And I would specifically add to NOT worry about:

    multi-gas support
    support for O2 over 40%

    Even the less expensive computers are not cheap. I think buying a dive computer is a serious purchase that merits serious consideration and taking plenty of time to understand all the criteria I listed, then making an informed choice. There are lots of people that post about still diving computers they bought 20 or more years ago. If someone asks me for advice on buying a computer, I would try to help them arrive at a decision that they can have some hope of still being happy with in 20 years - not just for the next 6 months or a year. And if a person keeps diving for 20 years, I would think there's a good chance the algorithm will become important to them at some point during that time.
     
  6. BurhanMuntasser

    BurhanMuntasser Dive Charter

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    I have been using Suunto computers strictly for about fifteen years without any problems. I am switching from Suunto now primarily because Suunto computers are getting way too expensive for the features they have compared with other brands and also because it seems that Suunto is falling behind in technology and options for the diver. Other companies such as Oceanic, Shearwater, Ratio and Scubapro (and possibly D6) have much better products with MUCH higher value than Suunto. Suunto computers are just grossly overpriced especially when compared with Oceanic's computers (Oceanic computers have more convenient features and options at lesser prices).

    For somebody who has been using Suunto computers since their first generation "Solution" computer in the early 90's, Suunto now isn't an option for me at all. I'll be phasing out my personal Suunto computers (I own several of them) as well as my Dive School's Suunto's and phase in computers from other vendors (different models with different features depending on the type of diving, e.g. recreational vs. advance recreational vs. technical, etc.).

    The absence of Suunto's support and communications with its customers and its very poor handling of customer complaints and extreme stubbornness in addressing market needs are just too much for me now. This isn't about "algorithms" or about reliability issues at all, it is about other factors as detailed above. Suunto is simply not a good value anymore and not a pleasant dive computer vendor to deal with as a dive professional or a diver.

    (Note: Oceanic and Scubapro have VERY attractive entry and medium level computers with very useful features and aggressive pricing. They are Excellent values compared with others when Suunto doesn't come even close.)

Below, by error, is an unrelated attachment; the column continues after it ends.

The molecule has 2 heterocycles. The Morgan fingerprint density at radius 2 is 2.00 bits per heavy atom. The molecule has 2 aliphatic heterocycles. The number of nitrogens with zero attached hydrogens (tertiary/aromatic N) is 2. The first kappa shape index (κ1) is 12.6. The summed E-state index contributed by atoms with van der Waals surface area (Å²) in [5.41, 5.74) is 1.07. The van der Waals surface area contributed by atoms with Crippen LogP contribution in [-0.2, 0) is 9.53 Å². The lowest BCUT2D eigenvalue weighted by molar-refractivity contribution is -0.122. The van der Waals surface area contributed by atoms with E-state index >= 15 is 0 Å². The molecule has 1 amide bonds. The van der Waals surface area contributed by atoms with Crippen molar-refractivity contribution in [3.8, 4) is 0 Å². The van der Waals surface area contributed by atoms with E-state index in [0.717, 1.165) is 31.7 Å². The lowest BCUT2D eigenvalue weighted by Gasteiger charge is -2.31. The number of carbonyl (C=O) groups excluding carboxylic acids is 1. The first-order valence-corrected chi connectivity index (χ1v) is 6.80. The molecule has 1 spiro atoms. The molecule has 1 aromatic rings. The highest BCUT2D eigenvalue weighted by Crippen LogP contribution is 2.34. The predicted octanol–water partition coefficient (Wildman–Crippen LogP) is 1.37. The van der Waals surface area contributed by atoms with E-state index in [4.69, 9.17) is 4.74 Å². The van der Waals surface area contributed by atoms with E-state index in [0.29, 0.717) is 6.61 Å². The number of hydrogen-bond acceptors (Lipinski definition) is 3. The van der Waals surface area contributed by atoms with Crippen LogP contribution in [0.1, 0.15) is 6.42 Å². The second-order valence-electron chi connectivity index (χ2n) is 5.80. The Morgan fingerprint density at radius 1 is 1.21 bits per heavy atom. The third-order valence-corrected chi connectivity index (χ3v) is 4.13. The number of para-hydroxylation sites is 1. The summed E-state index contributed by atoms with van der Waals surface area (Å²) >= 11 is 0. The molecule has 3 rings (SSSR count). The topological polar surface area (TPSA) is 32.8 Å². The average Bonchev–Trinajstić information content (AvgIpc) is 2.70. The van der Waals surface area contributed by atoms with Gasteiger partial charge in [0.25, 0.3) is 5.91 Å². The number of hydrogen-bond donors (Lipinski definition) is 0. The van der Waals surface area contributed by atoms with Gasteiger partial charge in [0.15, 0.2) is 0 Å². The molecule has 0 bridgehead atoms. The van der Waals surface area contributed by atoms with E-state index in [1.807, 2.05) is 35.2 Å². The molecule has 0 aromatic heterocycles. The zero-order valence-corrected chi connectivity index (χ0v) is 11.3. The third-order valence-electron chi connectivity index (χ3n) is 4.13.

Last edited: Jan 11, 2017
    BCSGratefulDiver likes this.
  7. BCSGratefulDiver

    BCSGratefulDiver Mental toss flycoon ScubaBoard Supporter

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    Good list ...

    Depends on how often you dive, and what your long-term diving goals might be. Over the past 16 years I've gone through maybe a half-dozen dive computers ... plus the ones I've tested for a couple different equipment manufacturers prior to their production release. I didn't stop using them because I was unhappy with the algorithms, but rather because my diving took me places the computers were not designed to go. My current two are both trimix computers, with user-selectable algorithms and conservatism levels. And while either one of them would be suitable for recreational diving, they're both rather expensive options unless you are going to be using them for diving well beyond NDLs. Also, considering the pace of technology changes, I can't see hanging onto any dive computer for more than a few years unless you're using it so infrequently that you can't justify the cost of replacement. As for algorithms ... pretty much any computer you buy today will be using some implementation of an algorithm that didn't even exist in a dive computer 20 years ago. We've learned a lot just since I started diving in 2001, and modern equipment has implemented new strategies for making use of that knowledge.

    ... Bob (Grateful Diver)
     
  8. KenGordon

    KenGordon Rebreather Pilot

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    A trimix computer without multiple gases for deco is not very useful.

    For a first computer I suggest getting something cheap enough that in a few years if you decide you know what you really want you do not feel like you wasted a lot of money in the first instance. Also, if you leave it on the boat you don't want it too hurt too badly.
     
    Diving Dubai likes this.
  9. redacted

    redacted Guest

    You can always take a proven safe liberal computer (maximum bottom time) and manage your dive in a more conservative manner if you choose. Really hard to make a conservative computer more liberal. I am still diving my 20 y/o Oceanic Data + and see no reason to make any change. Used ones can still be found for under $75. I really like the graphic display of tissue loading.
     
  10. stuartv

    stuartv Seeking the Light ScubaBoard Supporter

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    Are people with Recreational Trimix cert (I forget right now which agency does that) certified for deco? I thought those people were just doing NDL dives with TX for anything below 100'.

    Anyway, part of my point was the person buying the computer should learn enough about computers to know for themselves whether they need to buy something that supports Trimix and/or multiple gases.